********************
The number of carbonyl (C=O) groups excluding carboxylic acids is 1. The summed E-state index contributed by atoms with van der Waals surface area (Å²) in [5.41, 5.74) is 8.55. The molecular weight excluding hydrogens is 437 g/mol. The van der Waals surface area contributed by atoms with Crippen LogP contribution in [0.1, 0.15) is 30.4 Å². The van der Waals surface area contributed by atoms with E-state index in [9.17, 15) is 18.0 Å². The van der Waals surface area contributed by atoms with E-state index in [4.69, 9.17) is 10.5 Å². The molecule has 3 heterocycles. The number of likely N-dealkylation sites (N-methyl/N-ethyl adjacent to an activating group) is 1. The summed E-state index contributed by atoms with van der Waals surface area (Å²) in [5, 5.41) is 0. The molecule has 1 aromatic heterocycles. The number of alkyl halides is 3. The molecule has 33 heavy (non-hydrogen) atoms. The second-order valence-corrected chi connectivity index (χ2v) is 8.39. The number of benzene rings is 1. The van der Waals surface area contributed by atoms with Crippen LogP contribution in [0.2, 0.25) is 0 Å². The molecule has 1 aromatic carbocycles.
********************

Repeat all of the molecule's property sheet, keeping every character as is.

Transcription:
The number of carbonyl (C=O) groups excluding carboxylic acids is 1. The summed E-state index contributed by atoms with van der Waals surface area (Å²) in [5.41, 5.74) is 8.55. The molecular weight excluding hydrogens is 437 g/mol. The van der Waals surface area contributed by atoms with Crippen LogP contribution in [0.1, 0.15) is 30.4 Å². The van der Waals surface area contributed by atoms with E-state index in [9.17, 15) is 18.0 Å². The van der Waals surface area contributed by atoms with E-state index in [4.69, 9.17) is 10.5 Å². The molecule has 3 heterocycles. The number of likely N-dealkylation sites (N-methyl/N-ethyl adjacent to an activating group) is 1. The summed E-state index contributed by atoms with van der Waals surface area (Å²) in [5, 5.41) is 0. The molecule has 1 aromatic heterocycles. The number of alkyl halides is 3. The molecule has 33 heavy (non-hydrogen) atoms. The second-order valence-corrected chi connectivity index (χ2v) is 8.39. The number of benzene rings is 1. The van der Waals surface area contributed by atoms with Crippen LogP contribution in [0.2, 0.25) is 0 Å². The molecule has 1 aromatic carbocycles.